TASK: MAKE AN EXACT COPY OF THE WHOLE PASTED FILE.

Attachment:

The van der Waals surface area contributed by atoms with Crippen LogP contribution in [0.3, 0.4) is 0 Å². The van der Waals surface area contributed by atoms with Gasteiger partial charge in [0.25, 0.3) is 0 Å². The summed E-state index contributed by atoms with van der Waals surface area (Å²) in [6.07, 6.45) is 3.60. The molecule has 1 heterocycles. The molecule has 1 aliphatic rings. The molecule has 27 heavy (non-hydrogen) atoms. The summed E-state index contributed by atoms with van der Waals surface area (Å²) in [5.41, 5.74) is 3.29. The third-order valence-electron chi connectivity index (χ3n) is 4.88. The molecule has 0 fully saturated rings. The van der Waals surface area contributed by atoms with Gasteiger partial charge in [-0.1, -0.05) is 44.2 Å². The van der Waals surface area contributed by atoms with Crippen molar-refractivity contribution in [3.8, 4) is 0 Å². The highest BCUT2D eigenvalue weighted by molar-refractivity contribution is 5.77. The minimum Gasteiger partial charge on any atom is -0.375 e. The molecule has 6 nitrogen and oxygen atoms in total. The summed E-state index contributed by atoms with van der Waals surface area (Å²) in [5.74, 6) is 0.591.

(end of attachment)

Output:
The van der Waals surface area contributed by atoms with Crippen LogP contribution in [0.3, 0.4) is 0 Å². The van der Waals surface area contributed by atoms with Gasteiger partial charge in [0.25, 0.3) is 0 Å². The summed E-state index contributed by atoms with van der Waals surface area (Å²) in [6.07, 6.45) is 3.60. The molecule has 1 heterocycles. The molecule has 1 aliphatic rings. The molecule has 27 heavy (non-hydrogen) atoms. The summed E-state index contributed by atoms with van der Waals surface area (Å²) in [5.41, 5.74) is 3.29. The third-order valence-electron chi connectivity index (χ3n) is 4.88. The molecule has 0 fully saturated rings. The van der Waals surface area contributed by atoms with Gasteiger partial charge in [-0.1, -0.05) is 44.2 Å². The van der Waals surface area contributed by atoms with Crippen molar-refractivity contribution in [3.8, 4) is 0 Å². The highest BCUT2D eigenvalue weighted by molar-refractivity contribution is 5.77. The minimum Gasteiger partial charge on any atom is -0.375 e. The molecule has 6 nitrogen and oxygen atoms in total. The summed E-state index contributed by atoms with van der Waals surface area (Å²) in [5.74, 6) is 0.591.